Exercise and diet programs reduce the negative side effects of prostate cancer treatment

Author: Serpil Senelmis & James Brandis
Exercise and diet hold the key to maintaining quality of life for men who have been diagnosed with prostate cancer, according to health professionals from Canada and Australia.
 
“Prostate cancer was the wake up that I got in life,” says 52-year-old Australian man Marc Webster nervously laughing. He was just 49 when he was diagnosed and told he had to drop 34 kilos before the surgeon could perform a radical prostatectomy.
 
It took just 90 days for the council worker who levels rural roads to achieve his ideal weight, despite his working day starting at 5am and ending at 5pm.
 
The father of three was motivated to adopt healthy eating and become more active immediately after his diagnosis because he says he “was worried about living.” 
 
“For you to lose weight, you're being told you're going to die. I was an emotional wreck,” he emphasises.
 
Coming from a long line of men with prostate cancer, Mr Webster explains that he wasn’t going to take any chances. He recalls the impact of seeing his grandad, a World War II veteran die from prostate cancer.  
 
“He was a big proud man. A farmer that worked hard all his life. I've seen him deteriorate in a couple of years and when he passed away he was only about 38 kilos – from 110 down to 38 kilos.”
 
To accomplish the mammoth task of massive weight loss, Mr Webster was introduced to TrueNTH, a global initiative of the Movember Foundation that tackles critical areas of prostate cancer care.
 
Through TrueNTH’s Australian telehealth system Mr Webster received one-on-one advice and care from a prostate cancer nurse, otherwise known as a care coordinator, as well as support from a psychiatrist.
 
Living in the bush in the east coast of Australia, Mr Webster was also identified as an ideal candidate for TrueNTH’s exercise and diet program trial. Through it he was able to access information around diet and exercise to help him meet his surgery deadline. 
 
“I kept an exercise book of what I was eating and how many calories it was worth. I was writing down what exercises I was doing. I was riding my pushbike 20 to 30 k's a night after I finished work. And on the weekend, I was riding 40 k's first thing in the morning, and then I was doing 30 laps of the swimming pool.”
 
In addition to preparing him for surgery, the exercise and diet program also reduced the impact of common side effects from prostate cancer surgery on urinary function, bowel function, sexual function and mental health.
 
When his grandad passed away, Mr Webster says he started having his PSA (Prostate-Specific Antigen) checked each year on his birthday and has been sticking to the ritual since he was 26 years-old. He’s now asked his eldest son to do the same. His motto for every man is: “man up, glove up.”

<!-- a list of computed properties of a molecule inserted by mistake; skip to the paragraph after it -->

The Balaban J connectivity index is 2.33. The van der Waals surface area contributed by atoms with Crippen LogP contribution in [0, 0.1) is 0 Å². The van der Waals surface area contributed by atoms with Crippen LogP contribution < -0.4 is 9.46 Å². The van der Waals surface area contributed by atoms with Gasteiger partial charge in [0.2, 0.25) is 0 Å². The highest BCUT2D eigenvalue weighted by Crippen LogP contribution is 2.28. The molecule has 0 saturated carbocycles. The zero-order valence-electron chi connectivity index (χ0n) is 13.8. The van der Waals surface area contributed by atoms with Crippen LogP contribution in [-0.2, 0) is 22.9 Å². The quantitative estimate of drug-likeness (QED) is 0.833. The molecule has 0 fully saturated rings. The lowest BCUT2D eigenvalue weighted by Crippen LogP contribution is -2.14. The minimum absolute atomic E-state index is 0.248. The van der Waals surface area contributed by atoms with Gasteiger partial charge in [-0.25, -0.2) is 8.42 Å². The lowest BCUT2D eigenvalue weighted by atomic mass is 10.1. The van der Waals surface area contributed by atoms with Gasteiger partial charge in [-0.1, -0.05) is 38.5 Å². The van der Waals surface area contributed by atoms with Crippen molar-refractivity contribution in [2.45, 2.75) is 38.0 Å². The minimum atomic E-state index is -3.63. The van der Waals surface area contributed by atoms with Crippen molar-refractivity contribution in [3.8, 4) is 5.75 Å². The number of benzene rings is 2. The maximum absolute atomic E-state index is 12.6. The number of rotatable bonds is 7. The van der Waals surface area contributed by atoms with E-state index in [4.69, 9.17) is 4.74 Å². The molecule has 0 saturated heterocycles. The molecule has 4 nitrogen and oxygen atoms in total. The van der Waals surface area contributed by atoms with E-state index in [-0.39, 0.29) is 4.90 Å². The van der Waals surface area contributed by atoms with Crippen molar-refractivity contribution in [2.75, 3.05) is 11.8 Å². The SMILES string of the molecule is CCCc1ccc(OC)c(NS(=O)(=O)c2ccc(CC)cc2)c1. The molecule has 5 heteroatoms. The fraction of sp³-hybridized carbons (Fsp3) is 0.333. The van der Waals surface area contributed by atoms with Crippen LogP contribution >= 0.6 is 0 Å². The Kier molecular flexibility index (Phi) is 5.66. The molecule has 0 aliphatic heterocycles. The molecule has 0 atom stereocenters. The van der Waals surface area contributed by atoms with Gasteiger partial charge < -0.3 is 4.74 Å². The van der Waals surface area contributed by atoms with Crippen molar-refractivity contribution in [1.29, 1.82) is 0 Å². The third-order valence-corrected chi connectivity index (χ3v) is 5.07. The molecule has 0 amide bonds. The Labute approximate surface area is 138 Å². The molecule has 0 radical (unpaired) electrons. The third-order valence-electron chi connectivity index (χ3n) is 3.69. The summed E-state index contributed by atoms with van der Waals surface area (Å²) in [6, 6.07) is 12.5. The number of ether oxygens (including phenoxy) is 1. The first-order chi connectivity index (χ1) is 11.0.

WHAT YOU EAT CAN CHANGE YOUR QUALITY OF LIFE
Dietitian Nicholas Denniston says he jumped at the opportunity to work with TrueNTH’s trial program in Australia “because men’s health is something that we don't do particularly well.” He explains that the program identified “a real gap in lifestyle services.”
 
“We knew that there were very few private dieticians. And they certainly didn't offer affordable pricing for men, which is a known barrier.”
 
Running for 12 months, the 2015 trial involved 40 men from northern New South Wales and 40 from the Sunshine Coast. The program offered six months of intensive support predominantly using video conferencing and phone support.
 
Mr Denniston says whether the men had a specific need or not, their urologist would refer them to a care coordinator, who in turn would refer the patient directly to him as well the exercise physiology team which operated out of Edith Cowan University in Western Australia.
 
According to Mr Denniston “65 to 80% of men look at changing their diet after diagnosis of prostate cancer.” He says the program proved this by showing “some really good physical outcomes around weight loss (from surgical referrals) and some reasonable outcomes in reduction of alcohol intake.”
 
“They're extremely motivated to make a change. That's an opportunity to help out either in general health or around the quality of life aspects of treatment options.”
 
Care Coordinator Sam Gebert is more blunt in his explanation.
 
“We get them when they're vulnerable, when they're questioning their own mortality and that's really powerful.”
 
Changes in diet and exercise can help with the multiple side-effects that men experience after prostate cancer treatment such as; reduced libido, increased fatigue and a wider girth, which particularly affects men who have had hormone therapy.
 
“With hormone treatment if you eat more than you need, it will go directly on your stomach, which then puts you at risk. Eating well can have a really big impact on someone's quality of life,” explains Mr Denniston.